A Wimpy Squares Cost Analysis
|I've been running the Wimpy Squares pool for 15 years now (2023 is the 15th year) and I've been pleased with its popularity.|
|Although I'd "borrowed" the idea from someone else, (he charged $50 for every square) I thought I could improve on it by charging|
|less for the (perceived) less popular squares, while charging a premium for combinations most people wanted. This seemed to|
|work pretty well, however it was still difficult to move the cheaper squares, even with the discount. In 2013, I decided to do a cost|
|analysis of the whole pool, based on 7, (now 15) years of data. Which squares were really better and which ones were poor investments?|
|I've limited my focus to final point spreads. That is to say that a final score of 54-50 is no more nor less likely than a final score of 55-51.|
|All of the 4-point spreads are lumped together. While the data exists on the site for individual combinations if you want to look that deeply, I feel this differential analysis provides some fascinating information for anyone looking to handicap future contests.|
|15 YEAR VALUE||$365.00||$346.67||$413.33||$570.00||$605.00||$446.67||$488.33||$583.33||$621.67||$460.00||4900|
|Adj. 15 yr value||$365.00||$280.00||$280.00||$370.00||$338.33||$380.00||$488.33||$450.00||$488.33||$460.00||3900|
|2013 Cost Was||40||44||44||50||50||52||52||56||56||56||500|
|2014 Cost Was||30||34||47||55||45||52||52||60||65||60||500|
|2015 Cost Was||35||34||47||52||50||52||52||53||65||60||500|
|2016 Cost Was||38||35||45||54||50||53||50||53||65||57||500|
|2017 Cost Was||36||34||45||55||50||54||52||55||64||55||500|
|2018 Cost Was||36||32||43||54||52||51||54||55||65||58||500|
|2019 Cost Was||35||32||40||55||53||50||56||56||65||58||500|
|2021 Cost Was||35||32||43||55||55||50||55||55||64||56||500|
|2022 Cost Was||36||34||43||54||57||48||54||55||64||55||500|
|2023 NEW Cost Is||37||34||44||56||60||48||50||57||62||52||500|
|Let's look at the results. The gray shaded cells show which differential won the grand prize $1000 for that year. To put this number in perspective, you should assume that the squares each cost $10 less. An award that large will naturally skew the results in favor of that|
|spread. This is similar to the way that a slot machine may pay back 95% of the money taken in, but if you don't hit the big jackpot,|
|you're going to receive a substantially smaller percentage. After 15 years, you can see that winning the grand prize raises the expected|
|value of each differential by $6.67. The blue cells show the expected return of that number without the grand prize factored in.|
|To put this number in perspective, you should assume each square costs $10 less.|
|15 YEAR VALUE||$36.50||$34.67||$41.33||$57.00||$60.50||$44.67||$48.83||$58.33||$62.17||$46.00||490|
|Profit/Loss per yr||-$0.50||$0.67||-$2.67||$1.00||$0.50||-$3.33||-$1.17||$1.33||$0.17||-$6.00||-$10.00|
|The squares are not randomly priced. They are priced based on a 15 year performance, with differentials that have won the grand prize often being sold at a premium.|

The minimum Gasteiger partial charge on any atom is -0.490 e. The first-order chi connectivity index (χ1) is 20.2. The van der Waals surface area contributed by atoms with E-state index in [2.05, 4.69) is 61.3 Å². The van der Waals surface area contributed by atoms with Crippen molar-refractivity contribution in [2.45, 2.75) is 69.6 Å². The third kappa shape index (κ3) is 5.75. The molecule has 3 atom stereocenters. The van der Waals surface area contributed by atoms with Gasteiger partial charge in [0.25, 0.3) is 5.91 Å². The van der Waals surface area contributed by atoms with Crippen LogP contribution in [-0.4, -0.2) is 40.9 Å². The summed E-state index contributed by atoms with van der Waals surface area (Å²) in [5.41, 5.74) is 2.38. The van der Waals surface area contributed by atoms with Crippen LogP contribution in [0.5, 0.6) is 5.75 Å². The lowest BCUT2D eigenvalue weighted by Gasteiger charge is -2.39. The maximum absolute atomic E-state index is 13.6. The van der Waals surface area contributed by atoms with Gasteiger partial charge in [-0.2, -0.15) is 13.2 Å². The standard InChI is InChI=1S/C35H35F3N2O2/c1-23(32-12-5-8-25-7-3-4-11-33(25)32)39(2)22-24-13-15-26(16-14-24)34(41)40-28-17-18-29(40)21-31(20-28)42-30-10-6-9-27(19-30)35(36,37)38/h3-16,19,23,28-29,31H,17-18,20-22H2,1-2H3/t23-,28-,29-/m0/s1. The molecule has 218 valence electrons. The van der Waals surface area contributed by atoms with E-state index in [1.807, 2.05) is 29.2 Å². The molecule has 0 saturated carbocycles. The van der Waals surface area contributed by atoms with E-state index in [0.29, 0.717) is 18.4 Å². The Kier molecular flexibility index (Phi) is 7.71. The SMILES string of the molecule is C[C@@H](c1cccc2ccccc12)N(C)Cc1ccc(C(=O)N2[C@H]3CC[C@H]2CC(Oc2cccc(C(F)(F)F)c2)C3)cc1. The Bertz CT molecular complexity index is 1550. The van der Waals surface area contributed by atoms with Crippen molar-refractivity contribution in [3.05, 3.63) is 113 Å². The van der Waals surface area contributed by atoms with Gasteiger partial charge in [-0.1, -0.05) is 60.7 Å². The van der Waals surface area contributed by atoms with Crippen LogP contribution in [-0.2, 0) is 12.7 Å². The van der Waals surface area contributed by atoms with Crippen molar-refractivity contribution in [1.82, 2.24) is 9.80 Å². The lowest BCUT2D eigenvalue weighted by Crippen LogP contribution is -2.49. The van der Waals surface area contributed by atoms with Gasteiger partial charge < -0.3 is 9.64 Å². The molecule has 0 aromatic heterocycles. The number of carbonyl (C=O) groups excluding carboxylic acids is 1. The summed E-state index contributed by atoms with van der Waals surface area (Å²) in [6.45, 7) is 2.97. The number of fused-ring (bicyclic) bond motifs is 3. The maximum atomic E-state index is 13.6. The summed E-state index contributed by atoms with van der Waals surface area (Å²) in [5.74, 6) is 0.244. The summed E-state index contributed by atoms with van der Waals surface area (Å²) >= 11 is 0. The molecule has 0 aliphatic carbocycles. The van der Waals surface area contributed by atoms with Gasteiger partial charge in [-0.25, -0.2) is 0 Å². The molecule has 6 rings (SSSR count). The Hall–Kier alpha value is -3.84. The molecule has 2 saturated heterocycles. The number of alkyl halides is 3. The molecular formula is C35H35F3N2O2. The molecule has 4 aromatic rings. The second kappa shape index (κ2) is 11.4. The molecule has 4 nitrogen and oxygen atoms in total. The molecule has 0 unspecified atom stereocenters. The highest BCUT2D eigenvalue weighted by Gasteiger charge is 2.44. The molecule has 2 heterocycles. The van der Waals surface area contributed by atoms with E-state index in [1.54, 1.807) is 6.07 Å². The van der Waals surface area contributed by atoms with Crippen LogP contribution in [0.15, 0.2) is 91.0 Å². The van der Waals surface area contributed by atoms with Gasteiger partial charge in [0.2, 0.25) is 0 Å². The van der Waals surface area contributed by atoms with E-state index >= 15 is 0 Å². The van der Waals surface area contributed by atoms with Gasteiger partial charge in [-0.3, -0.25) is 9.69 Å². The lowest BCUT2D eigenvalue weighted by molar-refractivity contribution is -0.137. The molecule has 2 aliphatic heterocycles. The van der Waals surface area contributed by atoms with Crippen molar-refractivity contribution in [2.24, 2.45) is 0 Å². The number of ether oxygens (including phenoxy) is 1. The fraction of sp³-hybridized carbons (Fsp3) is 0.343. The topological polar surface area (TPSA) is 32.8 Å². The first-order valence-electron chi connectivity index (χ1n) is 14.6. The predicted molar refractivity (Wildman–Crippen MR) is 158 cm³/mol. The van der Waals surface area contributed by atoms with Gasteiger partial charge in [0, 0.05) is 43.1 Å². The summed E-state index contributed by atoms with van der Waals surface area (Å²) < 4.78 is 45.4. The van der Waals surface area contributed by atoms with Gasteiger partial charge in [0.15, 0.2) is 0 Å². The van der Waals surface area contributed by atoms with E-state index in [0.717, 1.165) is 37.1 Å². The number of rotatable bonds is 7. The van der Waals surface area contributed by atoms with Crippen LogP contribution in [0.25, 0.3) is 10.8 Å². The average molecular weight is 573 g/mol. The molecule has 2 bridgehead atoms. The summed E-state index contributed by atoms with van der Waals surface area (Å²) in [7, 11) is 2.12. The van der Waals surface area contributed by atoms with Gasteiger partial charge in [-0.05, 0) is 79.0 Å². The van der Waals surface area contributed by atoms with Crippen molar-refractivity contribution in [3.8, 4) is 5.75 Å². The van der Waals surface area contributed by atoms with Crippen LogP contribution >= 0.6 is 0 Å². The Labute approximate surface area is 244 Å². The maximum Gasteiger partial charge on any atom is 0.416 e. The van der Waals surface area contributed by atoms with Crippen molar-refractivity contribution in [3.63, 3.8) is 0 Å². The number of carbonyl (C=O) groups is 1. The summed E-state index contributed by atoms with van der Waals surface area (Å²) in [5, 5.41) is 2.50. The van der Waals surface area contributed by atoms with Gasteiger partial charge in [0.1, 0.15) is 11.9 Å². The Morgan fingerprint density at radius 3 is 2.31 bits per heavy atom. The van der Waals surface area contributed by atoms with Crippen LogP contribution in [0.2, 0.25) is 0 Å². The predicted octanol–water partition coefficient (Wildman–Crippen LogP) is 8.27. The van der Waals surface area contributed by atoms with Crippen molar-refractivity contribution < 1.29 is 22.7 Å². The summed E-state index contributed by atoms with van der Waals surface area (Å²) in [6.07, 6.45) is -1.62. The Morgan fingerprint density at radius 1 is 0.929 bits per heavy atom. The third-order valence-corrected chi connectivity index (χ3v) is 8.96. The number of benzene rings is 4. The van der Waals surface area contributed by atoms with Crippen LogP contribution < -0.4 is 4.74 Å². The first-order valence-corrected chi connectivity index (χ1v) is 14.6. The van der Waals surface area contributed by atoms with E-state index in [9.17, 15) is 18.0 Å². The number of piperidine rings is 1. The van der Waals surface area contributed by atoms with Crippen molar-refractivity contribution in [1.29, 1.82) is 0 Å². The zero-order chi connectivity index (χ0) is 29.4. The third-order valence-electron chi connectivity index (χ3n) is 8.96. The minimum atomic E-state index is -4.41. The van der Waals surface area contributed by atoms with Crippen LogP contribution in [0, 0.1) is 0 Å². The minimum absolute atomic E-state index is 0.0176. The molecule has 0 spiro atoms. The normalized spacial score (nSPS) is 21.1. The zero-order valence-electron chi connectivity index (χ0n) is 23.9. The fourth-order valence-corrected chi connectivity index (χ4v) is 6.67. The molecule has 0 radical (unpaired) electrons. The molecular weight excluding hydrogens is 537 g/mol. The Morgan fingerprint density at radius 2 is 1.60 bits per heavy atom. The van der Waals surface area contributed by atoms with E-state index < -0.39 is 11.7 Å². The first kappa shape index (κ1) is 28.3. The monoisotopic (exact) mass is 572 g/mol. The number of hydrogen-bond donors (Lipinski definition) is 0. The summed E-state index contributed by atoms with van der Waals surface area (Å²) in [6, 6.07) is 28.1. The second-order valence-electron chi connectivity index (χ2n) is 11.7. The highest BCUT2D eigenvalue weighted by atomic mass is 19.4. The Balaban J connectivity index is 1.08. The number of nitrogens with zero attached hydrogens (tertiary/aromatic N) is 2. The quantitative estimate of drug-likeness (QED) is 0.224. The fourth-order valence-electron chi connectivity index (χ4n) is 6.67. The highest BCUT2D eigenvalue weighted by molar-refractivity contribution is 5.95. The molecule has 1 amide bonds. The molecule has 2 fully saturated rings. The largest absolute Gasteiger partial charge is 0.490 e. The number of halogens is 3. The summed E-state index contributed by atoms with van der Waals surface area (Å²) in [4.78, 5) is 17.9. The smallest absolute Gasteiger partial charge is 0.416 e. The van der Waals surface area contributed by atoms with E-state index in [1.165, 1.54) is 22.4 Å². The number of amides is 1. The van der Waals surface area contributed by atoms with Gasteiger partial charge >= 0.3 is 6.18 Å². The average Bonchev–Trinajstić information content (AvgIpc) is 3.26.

|From year to year, the price of any given differential may go up or down slightly, depending on how well/poorly those combinations have done in recent years.|
What happened in 2014...
2014 saw some corrections in the data that were probably due. The underperforming 10 point squares hit it big for $72.50/square, which was a huge windfall for a few players with 2-2 ($250) and 3-3 ($375). The 10 point squares also have a strong chance to hit the halftime score of the Championship Game for $300. Recognizing that with approximately double the chance to win the $300 halftime final than a 9-pt square, the price of 10 point squares has gone up $5/square. Despite hitting only one other game for $50, (1-5), a 6-point differential (0-4) hit the jackpot for the 2nd year in a row. Two jackpots in 2 years cannot be ignored, and I've increased the cost of 6-point squares by $5. There are corresponding cost reductions on the 7 and 3 point differentials. 7 point squares have been reduced $3 and 3 point squares have been reduced a whopping $7/square!
What happened in 2015...
The 10 point squares hit it big again, with 1-1 winning a Final Four game for $300, and then again, hitting the halftime of the Championship Final for another $300. As a group, each $35 10-point square won an average of $80 each. This reinforces my observation last year that the added chance of hitting a halftime score in the Final Game makes 10-pt differential square a better investment than a 9-pt differential square. I've raised the price of 10-pt squares $3. After a strong year, I've also raised the prices of of the 5, 7, and 9 point spreads. After a disappointing year, I've lowered the prices of the 1, 4, and 8 point spreads.
Historically, the higher pricing will do little to deter people from selecting the 1 and 2 point spreads. My goal is to make the other combinations attractive by competitive pricing. I am expecting continued higher interest in the 9 and 10 point squares. I also expect that despite underperforming for 3 straight years, the 3 point squares at $53 will remain popular.